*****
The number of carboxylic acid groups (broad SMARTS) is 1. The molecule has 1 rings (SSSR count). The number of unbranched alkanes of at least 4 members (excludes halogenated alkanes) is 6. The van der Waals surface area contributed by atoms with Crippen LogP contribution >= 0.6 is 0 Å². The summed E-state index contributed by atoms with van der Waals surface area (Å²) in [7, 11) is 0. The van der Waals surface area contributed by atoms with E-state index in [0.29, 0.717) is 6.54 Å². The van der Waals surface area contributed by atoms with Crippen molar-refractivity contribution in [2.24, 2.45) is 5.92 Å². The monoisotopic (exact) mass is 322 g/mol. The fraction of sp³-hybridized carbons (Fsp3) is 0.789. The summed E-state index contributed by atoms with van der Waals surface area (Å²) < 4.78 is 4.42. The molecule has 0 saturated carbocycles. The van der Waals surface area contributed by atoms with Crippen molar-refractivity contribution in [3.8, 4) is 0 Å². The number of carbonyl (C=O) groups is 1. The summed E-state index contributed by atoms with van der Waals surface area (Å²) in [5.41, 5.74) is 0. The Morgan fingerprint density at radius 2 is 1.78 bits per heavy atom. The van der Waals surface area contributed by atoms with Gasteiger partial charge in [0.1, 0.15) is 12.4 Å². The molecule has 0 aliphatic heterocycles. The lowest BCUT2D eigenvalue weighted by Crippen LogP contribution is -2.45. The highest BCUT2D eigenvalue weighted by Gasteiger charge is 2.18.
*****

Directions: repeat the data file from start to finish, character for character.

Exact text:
The number of carboxylic acid groups (broad SMARTS) is 1. The molecule has 1 rings (SSSR count). The number of unbranched alkanes of at least 4 members (excludes halogenated alkanes) is 6. The van der Waals surface area contributed by atoms with Crippen LogP contribution >= 0.6 is 0 Å². The summed E-state index contributed by atoms with van der Waals surface area (Å²) in [7, 11) is 0. The van der Waals surface area contributed by atoms with E-state index in [0.29, 0.717) is 6.54 Å². The van der Waals surface area contributed by atoms with Crippen molar-refractivity contribution in [2.24, 2.45) is 5.92 Å². The monoisotopic (exact) mass is 322 g/mol. The fraction of sp³-hybridized carbons (Fsp3) is 0.789. The summed E-state index contributed by atoms with van der Waals surface area (Å²) < 4.78 is 4.42. The molecule has 0 saturated carbocycles. The van der Waals surface area contributed by atoms with Crippen molar-refractivity contribution in [3.8, 4) is 0 Å². The number of carbonyl (C=O) groups is 1. The summed E-state index contributed by atoms with van der Waals surface area (Å²) in [5.41, 5.74) is 0. The Morgan fingerprint density at radius 2 is 1.78 bits per heavy atom. The van der Waals surface area contributed by atoms with Gasteiger partial charge in [0.1, 0.15) is 12.4 Å². The molecule has 0 aliphatic heterocycles. The lowest BCUT2D eigenvalue weighted by Crippen LogP contribution is -2.45. The highest BCUT2D eigenvalue weighted by Gasteiger charge is 2.18.